“At each stage in his remarkable career, he’s been the first. He’s been somebody who’s walked through that door before everybody else has. That’s given people behind him enormous confidence. And he’s done it with grace.” Those are the words President Obama used to describe the writer-producer-arranger-composer. Need we say more?
Jones did his share of playing in jook joints early in life, when his fledgling career often took him on the chitlin circuit. So when it came to naming his freewheeling 1995 album, it’s only natural that he settled on Q’s Jook Joint. What else can describe a record on which Stevie Wonder, Bono and Ray Charles sing (on the same track!) while younger voices like Brandy and Brian McKnight get their moment in the sun? Even more so than its predecessor, Back on the Block, Q’s Jook Joint exemplifies Jones’ love of studio-stuffed collaboration.
Kennedy Center Honors
“He can take whatever is your natural talent and exalt it,” Oprah Winfrey said of Jones when she introduced him during the Kennedy Center Honors in 2001. One of the highest cultural accolades in America, the Honors chose to recognize Jones for his vision and accomplishments both in and the behind the scenes. And he was in strong company that year, alongside Jack Nicholson, Julie Andrews, Van Cliburn and Luciano Pavarotti. But the most moving moment was when Jones’ celebration was capped off with a performance by his childhood friend, Ray Charles.
Lesley Gore was a young unknown when Jones first heard her sing. But he recognized her vast potential, and it wasn’t long before he applied his orchestral flair and burgeoning pop acumen to “You Don’t Own Me.” The Jones-produced song became a feminist anthem upon its release in 1964. Not only did it launch Gore’s hallowed career, it showed Jones that his path forward was going to included popular music as much as jazz and soundtracks — and that he had a true gift for mentoring and refining raw talent that would serve him so well in years to come.
Of the many hats Jones has worn over the decades, the one that says “producer” will always be his crown. In addition to career-defining stints — both for him and them — for Lesley Gore and Michael Jackson, his production work for everyone from Dizzy Gillespie to Aretha Franklin to Frank Sinatra has restlessly innovated while zeroing in on the strengths and essence of the artists. And with Thriller, Jones reached a height that perfectly combined studio craft, daring imagination, and finger-on-the-pulse savvy — in other words, the trademarks of any Jones production.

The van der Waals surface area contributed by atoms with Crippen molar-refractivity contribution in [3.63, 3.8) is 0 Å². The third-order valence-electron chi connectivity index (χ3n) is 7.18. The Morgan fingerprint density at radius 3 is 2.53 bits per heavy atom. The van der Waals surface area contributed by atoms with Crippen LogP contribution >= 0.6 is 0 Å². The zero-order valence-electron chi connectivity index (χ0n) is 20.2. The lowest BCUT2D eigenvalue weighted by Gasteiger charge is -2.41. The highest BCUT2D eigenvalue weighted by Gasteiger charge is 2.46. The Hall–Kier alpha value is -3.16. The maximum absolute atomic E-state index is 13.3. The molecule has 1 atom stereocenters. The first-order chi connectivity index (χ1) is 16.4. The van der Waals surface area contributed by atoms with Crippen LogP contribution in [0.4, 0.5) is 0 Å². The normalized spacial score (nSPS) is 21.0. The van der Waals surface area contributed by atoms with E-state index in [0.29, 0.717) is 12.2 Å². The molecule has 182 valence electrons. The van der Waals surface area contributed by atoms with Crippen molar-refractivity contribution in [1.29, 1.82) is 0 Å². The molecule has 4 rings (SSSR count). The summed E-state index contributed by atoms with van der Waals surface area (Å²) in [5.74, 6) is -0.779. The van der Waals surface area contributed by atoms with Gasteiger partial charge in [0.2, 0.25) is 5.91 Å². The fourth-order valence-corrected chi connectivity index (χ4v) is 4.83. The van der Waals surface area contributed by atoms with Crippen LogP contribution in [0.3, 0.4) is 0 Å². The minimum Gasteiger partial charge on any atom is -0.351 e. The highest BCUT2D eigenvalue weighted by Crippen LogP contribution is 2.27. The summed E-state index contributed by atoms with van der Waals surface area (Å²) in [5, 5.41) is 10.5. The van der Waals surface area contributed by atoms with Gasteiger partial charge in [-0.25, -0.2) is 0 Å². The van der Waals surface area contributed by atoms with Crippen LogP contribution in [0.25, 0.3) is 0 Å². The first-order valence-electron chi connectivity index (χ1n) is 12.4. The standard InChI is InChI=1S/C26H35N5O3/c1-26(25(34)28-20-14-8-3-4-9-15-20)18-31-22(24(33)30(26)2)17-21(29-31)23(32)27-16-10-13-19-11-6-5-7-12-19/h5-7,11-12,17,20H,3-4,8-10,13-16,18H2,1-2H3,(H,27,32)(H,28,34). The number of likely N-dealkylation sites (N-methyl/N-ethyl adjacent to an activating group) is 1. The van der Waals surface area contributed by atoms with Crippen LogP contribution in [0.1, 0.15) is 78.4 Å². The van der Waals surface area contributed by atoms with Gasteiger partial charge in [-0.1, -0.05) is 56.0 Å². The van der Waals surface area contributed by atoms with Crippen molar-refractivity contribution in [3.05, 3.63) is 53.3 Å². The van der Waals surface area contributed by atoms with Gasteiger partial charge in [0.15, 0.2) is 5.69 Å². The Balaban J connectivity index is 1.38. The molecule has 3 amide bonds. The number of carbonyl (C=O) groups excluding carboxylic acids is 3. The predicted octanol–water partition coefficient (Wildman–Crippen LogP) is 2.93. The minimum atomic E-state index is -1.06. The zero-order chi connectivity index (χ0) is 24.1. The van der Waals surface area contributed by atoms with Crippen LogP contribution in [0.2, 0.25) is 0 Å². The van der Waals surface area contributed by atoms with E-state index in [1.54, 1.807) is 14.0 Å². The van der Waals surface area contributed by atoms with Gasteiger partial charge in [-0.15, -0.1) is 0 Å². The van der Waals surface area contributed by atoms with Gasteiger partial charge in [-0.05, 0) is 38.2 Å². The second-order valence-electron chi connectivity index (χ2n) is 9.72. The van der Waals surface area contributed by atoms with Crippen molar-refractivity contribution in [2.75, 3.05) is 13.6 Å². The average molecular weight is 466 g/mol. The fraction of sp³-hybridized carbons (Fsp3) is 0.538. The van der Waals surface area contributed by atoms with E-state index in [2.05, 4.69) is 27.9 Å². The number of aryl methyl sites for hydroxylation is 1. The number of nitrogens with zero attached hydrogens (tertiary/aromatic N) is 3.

Born Quincy Delight Jones Jr. in 1933, Jones came into the world with a name that already sounded portentous. But as he rose to height after height in the entertainment world, he began to be known by the snappiest of nicknames: Q. It’s rare that a single figure in culture can almost entirely own a letter of the alphabet; Jones, however, has turned Q into not only a worldwide brand, but a stamp of quality and class — not to mention the title of his 2002 autobiography.
The Grammys aren’t the only awards that Jones has been repeatedly up for. Starting in 1968 with a pair of Oscar nominations, for his soundtrack work on both In Cold Blood and Banning, he’s been up for seven Academy Awards. His music for The Color Purple alone earned him three nominations in 1986. Taking home an Oscar, however, eluded him — that is, until 1994, when he was given the Academy’s Jean Hersholt Humanitarian Award in recognition of his many philanthropic efforts. Yes, Quincy Jones has his EGOT.
Born on March 14, 1933, Jones’ zodiac sign is Pisces. And he fits the profile. Pisces are generally considered to be highly creative, imaginative, musical, generous, and compassionate — all qualities that Jones has exhibited his entire life. Jones himself takes astrology seriously, even as he embraces the intuitiveness and emotionality of being a water sign.
Early on Jones realized that most musicians don’t last long in the industry without also understanding the music business. So in 1980, he launched Qwest Records in partnership with Warner Bros. Not only did it give Jones more of a financial foothold, it granted him the leeway to introduce and develop artist on his own terms. Qwest’s signees included George Benson, Patti Austin, Tevin Campbell, and New Order; in a show of just how far-ranging Jones’ vision was, it also made unlikely labelmates out of Frank Sinatra and, posthumously, Joy Division.